Torch and Twang

The fourth annual Twangfest, the biggest and the best so far, celebrates some of the country's best roots artists

Tift Merritt and the Carbines
9 p.m. Saturday, June 10
Country singer/songwriter Tift Merritt may very well be one of "five emerging insurgents on the edge of center stage," as the alt-country fanzine No Depression recently crowned her, but it's difficult to say for sure, given the scantiness of the recorded material an MP3 on her Web page, four rough but amazing demos and a seven-song EP of duets with John Howie of the Two Dollar Pistols, a much less engaging (to put it charitably) singer than Merritt. Her negotiations with bluegrass label Sugar Hill currently at a standstill, the 25-year-old North Carolinian could be either the next big thing or just another casualty of label myopia.

Whatever her fate, there's no denying her gigantic talent. Backed by her solid country-rock band, the Carbines, Merritt plays rhythm guitar and sings with a clarion delicacy reminiscent of the young Emmylou Harris. Sometimes her crystalline vibrato attains a ragged majesty that brings to mind a less prickly, more buoyant Lucinda Williams. Merritt covers some of the same territory pioneered by Harris, Dylan and Williams, exploring those places where rock & roll, country, folk and blues intersect, but she never seems derivative or overly literary. Her songs are carefully crafted without being precious, and she sings them with a visionary sweetness and an aching restraint that's all too rare in this age of belters and blowhards. By most reports, Merritt is also a compelling performer, a small-boned beauty with golden ringlets and an easygoing stageside manner: equal parts juke-joint girl (the title of one of her songs) and coffeehouse angel. Although the direction of Merritt's career is uncertain, her performance at Twangfest this year is a sure bet. Don't miss it.
-- René Spencer Saller

Walter Clevenger and the Dairy Kings
10 p.m. Saturday, June 10
Some artists come by their twang honestly; others steal from the best. It's like absconding with the Farm-Aid funds. In his pre-(gray) roots day, Nick Lowe was thought to be the Milton Berle of pop, getting his best material from duped peers and dead trailblazers. But that was just a shtick -- Berle could write great jokes in his sleep, and Lowe was crafty enough to make a crazy quilt out of used material.

Walter Clevenger and the Dairy Kings, purveyors of a hybrid strain of country-pop for which there is no word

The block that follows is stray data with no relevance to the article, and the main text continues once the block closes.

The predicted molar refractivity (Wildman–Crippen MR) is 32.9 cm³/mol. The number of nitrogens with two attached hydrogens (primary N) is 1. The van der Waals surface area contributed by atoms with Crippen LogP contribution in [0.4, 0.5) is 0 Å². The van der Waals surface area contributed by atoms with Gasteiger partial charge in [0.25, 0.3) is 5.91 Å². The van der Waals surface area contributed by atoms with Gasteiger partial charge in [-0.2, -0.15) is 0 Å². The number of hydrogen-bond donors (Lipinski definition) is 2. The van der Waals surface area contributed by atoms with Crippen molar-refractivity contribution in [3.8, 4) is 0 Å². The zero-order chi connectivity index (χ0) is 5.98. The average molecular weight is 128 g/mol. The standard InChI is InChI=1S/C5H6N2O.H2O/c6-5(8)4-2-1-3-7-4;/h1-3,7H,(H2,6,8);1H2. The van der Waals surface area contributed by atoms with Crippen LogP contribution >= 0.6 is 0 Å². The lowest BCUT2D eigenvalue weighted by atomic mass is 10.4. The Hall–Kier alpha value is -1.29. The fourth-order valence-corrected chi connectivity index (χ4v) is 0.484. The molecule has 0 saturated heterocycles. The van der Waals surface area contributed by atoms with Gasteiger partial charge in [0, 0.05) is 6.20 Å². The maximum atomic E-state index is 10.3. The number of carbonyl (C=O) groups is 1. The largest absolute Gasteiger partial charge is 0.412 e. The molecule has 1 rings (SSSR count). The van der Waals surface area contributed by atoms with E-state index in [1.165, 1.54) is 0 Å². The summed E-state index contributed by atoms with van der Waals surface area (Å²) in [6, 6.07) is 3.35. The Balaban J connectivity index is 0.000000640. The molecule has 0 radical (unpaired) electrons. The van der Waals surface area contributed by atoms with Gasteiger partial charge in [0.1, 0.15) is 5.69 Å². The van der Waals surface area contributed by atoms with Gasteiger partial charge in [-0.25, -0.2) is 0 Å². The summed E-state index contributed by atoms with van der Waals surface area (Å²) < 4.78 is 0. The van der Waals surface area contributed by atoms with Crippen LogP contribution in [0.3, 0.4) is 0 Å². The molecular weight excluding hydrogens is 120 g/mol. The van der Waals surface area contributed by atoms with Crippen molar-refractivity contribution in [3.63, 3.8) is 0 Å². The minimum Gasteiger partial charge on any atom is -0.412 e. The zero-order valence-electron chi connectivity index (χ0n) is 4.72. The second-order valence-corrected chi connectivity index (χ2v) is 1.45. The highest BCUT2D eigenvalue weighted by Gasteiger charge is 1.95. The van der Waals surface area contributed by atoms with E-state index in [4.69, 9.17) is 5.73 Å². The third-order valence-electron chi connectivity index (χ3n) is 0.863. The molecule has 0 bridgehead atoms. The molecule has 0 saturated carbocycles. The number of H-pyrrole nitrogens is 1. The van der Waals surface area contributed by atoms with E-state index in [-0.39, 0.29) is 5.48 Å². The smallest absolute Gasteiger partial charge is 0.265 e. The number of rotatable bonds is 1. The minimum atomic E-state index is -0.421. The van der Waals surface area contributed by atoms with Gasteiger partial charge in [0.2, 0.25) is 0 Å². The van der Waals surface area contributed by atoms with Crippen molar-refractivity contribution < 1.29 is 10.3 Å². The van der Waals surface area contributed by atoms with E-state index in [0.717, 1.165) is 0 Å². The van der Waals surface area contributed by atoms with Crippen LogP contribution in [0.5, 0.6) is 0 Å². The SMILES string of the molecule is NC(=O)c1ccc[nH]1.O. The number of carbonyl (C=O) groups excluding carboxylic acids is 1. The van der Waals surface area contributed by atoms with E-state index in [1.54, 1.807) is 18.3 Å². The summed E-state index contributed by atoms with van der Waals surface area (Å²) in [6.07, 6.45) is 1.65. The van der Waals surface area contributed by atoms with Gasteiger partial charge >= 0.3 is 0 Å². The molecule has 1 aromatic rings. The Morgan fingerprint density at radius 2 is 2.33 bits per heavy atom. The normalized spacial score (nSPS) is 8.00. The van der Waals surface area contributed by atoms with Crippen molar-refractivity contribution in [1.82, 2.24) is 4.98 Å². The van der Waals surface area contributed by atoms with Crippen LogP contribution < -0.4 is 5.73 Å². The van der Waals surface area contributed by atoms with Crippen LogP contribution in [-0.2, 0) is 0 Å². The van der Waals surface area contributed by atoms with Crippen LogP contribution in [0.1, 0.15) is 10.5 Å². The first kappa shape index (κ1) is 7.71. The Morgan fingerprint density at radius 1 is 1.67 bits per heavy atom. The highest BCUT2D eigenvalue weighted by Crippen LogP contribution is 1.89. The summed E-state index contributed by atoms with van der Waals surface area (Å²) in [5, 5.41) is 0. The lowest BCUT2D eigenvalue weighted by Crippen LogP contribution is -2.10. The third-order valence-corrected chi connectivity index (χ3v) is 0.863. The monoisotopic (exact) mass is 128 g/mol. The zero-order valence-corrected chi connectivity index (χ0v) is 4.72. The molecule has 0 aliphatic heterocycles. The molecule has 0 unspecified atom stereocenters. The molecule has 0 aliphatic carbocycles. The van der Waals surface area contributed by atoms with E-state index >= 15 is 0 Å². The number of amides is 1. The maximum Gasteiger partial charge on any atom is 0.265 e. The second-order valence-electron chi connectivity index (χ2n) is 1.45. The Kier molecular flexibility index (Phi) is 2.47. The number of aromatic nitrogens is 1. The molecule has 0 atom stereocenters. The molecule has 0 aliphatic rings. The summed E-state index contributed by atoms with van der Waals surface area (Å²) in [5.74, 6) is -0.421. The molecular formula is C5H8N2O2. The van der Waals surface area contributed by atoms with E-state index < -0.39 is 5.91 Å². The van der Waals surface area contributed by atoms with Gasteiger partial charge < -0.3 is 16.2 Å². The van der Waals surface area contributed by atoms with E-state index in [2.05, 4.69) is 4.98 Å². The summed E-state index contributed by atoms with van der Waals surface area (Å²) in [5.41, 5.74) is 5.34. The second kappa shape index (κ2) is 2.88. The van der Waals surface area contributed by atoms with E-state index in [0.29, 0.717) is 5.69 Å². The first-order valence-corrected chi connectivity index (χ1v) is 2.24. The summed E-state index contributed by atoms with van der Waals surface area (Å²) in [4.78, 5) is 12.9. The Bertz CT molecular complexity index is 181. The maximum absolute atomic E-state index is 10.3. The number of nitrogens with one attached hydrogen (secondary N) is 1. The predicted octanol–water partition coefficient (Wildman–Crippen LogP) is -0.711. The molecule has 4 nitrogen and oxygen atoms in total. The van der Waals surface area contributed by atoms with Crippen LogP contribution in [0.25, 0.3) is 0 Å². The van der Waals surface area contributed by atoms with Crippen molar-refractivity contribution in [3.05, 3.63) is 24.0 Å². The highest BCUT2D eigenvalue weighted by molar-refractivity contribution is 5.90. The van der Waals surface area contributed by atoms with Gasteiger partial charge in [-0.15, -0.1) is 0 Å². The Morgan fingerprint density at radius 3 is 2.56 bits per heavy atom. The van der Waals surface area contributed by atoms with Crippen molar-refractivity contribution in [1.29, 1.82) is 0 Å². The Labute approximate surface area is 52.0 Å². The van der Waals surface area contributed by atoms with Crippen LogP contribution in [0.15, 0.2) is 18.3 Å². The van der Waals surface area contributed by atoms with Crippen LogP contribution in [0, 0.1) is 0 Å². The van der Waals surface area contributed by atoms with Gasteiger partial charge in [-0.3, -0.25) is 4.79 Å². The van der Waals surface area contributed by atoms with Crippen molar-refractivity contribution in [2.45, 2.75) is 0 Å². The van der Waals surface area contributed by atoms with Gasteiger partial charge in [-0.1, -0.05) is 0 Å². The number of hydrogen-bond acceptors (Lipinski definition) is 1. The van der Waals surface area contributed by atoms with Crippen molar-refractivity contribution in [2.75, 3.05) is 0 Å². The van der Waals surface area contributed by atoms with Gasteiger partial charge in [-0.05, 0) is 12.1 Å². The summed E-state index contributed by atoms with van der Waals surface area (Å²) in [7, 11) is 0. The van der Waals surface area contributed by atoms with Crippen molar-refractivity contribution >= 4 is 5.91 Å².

Walter Clevenger and the Dairy Kings, purveyors of a hybrid strain of country-pop for which there is no word
Tift Merritt
Michael Traister
Tift Merritt

Walter Clevenger has been compared to Lowe in the way he takes the hyphen out of country-pop, purveying a hybrid strain for which there's no word. "We've been lumped in with the Los Angeles pop scene," says songwriter Clevenger, whose Dairy Kings will bring pop calcium to the bare-bones Twangfest country. But Clevenger's blend was never simple Lowe-fi reproduction. "I don't know how we'll fit in," Clevenger adds with more anticipation than trepidation. "I hope we do fit in." He says the Kings haven't even been close to this far east before. Most of their gigs have been in the Los Angeles area, just a dream's throw from Clevenger's home in the bedroom community of Orange County. Never pasteurized pop, the Dairy Kings have until now been defined within the context of LA's IPO (International Pop Overthrow), an annual music festival that places them in the thick of Jellyfish wannabes, Posies poseurs and Redd Kross dressers. Actually, despite Clevenger's love of obscure old power-pop albums, he's a roots man. Either way, people will squeeze him into a category smaller than a calf stable in a train. It's a cruel world for true originals.
-- Jordan Oakes

Bill Kirchen
Midnight Saturday, June 10
The Fender Telecaster is possibly the most twang-friendly guitar ever invented. The guitar delivers a naturally trebly sound, with the ability to produce a deep rumble on the lower strings, especially if coupled with the reverb knob on a Fender amplifier. Best of all, the pickups employed on the classic Telecaster practically make each note sing with the sound of electricity, generating a slight quick echo that calls to mind music made in the mountains.

Bill Kirchen is one of the Telecaster's best practitioners of twang. In the '70s, Kirchen held the guitar chair in Commander Cody's Lost Planet Airmen. His encyclopedia of basic Telecaster twang licks is familiar to anyone who remembers their hit rendition of "Hot Rod Lincoln." There it is, all the rumbling aura of menace, the hammering rhythmic ticks, the bent chords, the clattering quick runs up the fretboard.

Kirchen resurfaced in the '90s, first appearing here as a guitarist in Nick Lowe's touring band about five or six years back, then turning out a couple of first-rate solo albums on Hightone Records. The first of these, a concert recording called Hot Rod Lincoln Live -- hey, Kirchen knows which side his bread's buttered on -- included an incendiary remake of his biggest break that featured nods to guitar role models ranging from Muddy Waters to Jimi Hendrix to Johnny Cash to the Sex Pistols. The second, a studio affair called Raise a Ruckus, showcased the songwriting talents of his wife, Louise. He's not the greatest singer you've ever heard, but not the worst, either. His guitar playing, however, will be a fitting ending to this year's Twangfest lineup.
-- Steve Pick

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